Teams should be closely integrated. We’re a fan of dedicated teams and strong mentorship. Team teaching and fun are invaluable and orgs should leave time for this regularly.

It takes 1–3 months to scale up a brand new team; project growth should be planned accordingly.

We build and make and do through an equitable and inclusive lens.

Project management is an incredible tool to promote democracy in the workplace.

See also

Our project management manifesto

What it means to be a resilient digital project lead

A red cross on a black background

What a healthy digital agency looks like

The traits and qualities that define our most successful agency partners

The pillars of project management

To be good at project management we’ve gotta lean on the PM pillars.


The best processes evolve continuously. They are not set in stone, and the people who run them are not fundamentalists.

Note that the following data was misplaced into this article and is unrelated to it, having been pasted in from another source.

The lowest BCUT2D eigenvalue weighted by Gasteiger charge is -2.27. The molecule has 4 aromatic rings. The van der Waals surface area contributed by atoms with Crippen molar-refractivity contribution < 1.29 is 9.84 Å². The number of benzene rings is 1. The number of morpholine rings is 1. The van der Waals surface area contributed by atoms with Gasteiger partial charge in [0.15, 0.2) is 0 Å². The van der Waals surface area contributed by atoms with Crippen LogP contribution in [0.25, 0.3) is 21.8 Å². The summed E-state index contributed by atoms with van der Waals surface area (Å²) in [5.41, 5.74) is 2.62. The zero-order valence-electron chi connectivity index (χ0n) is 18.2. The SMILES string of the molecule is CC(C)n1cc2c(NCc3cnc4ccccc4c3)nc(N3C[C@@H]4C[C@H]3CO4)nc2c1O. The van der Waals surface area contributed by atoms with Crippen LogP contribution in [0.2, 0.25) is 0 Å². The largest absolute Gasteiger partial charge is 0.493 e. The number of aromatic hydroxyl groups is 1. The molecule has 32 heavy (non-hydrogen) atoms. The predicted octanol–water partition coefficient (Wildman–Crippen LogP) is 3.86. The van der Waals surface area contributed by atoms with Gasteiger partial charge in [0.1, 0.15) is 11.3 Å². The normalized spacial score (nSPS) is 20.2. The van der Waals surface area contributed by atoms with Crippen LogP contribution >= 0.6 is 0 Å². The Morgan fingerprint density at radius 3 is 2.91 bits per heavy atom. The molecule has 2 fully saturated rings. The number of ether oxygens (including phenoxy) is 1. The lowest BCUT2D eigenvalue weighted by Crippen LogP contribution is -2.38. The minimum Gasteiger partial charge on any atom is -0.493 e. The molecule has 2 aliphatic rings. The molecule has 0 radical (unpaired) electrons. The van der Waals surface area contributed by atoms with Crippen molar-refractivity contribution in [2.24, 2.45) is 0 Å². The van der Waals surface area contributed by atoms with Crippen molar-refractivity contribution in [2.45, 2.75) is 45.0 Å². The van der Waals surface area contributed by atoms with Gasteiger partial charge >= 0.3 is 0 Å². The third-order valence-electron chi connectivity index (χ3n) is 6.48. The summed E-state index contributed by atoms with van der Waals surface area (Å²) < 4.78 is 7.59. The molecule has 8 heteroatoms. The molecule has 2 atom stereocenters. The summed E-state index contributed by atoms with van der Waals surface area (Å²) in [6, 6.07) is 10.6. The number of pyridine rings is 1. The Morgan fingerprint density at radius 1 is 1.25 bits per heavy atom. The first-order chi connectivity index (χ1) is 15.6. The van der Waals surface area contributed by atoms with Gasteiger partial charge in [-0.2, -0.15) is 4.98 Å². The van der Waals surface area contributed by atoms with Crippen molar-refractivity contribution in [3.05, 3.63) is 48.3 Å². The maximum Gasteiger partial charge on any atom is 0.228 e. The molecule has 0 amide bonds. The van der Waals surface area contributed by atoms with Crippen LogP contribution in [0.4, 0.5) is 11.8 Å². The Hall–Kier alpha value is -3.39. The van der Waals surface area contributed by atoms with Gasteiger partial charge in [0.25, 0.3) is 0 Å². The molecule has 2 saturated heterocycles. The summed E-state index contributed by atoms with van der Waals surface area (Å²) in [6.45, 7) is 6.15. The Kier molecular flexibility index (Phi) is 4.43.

They are lean and prioritize the process of planning over writing plans.

Everyone has something to contribute; expertise is fluid and every voice matters.

Consensus over coercion.

Emergent or counter-intuitive thinking over process-focused box-ticking.

Alignment destroys silos and creates momentum.

Sales and project intake

Project management buffers should be between 20–30% depending on the complexity of the project.

Project leaders should be brought in after the first project discussion to determine feasibility of scope, schedule, budget, and risk.

Proper project handovers need the team to pull the project context from the knowledge holder, not have the knowledge holder is push it down their throats.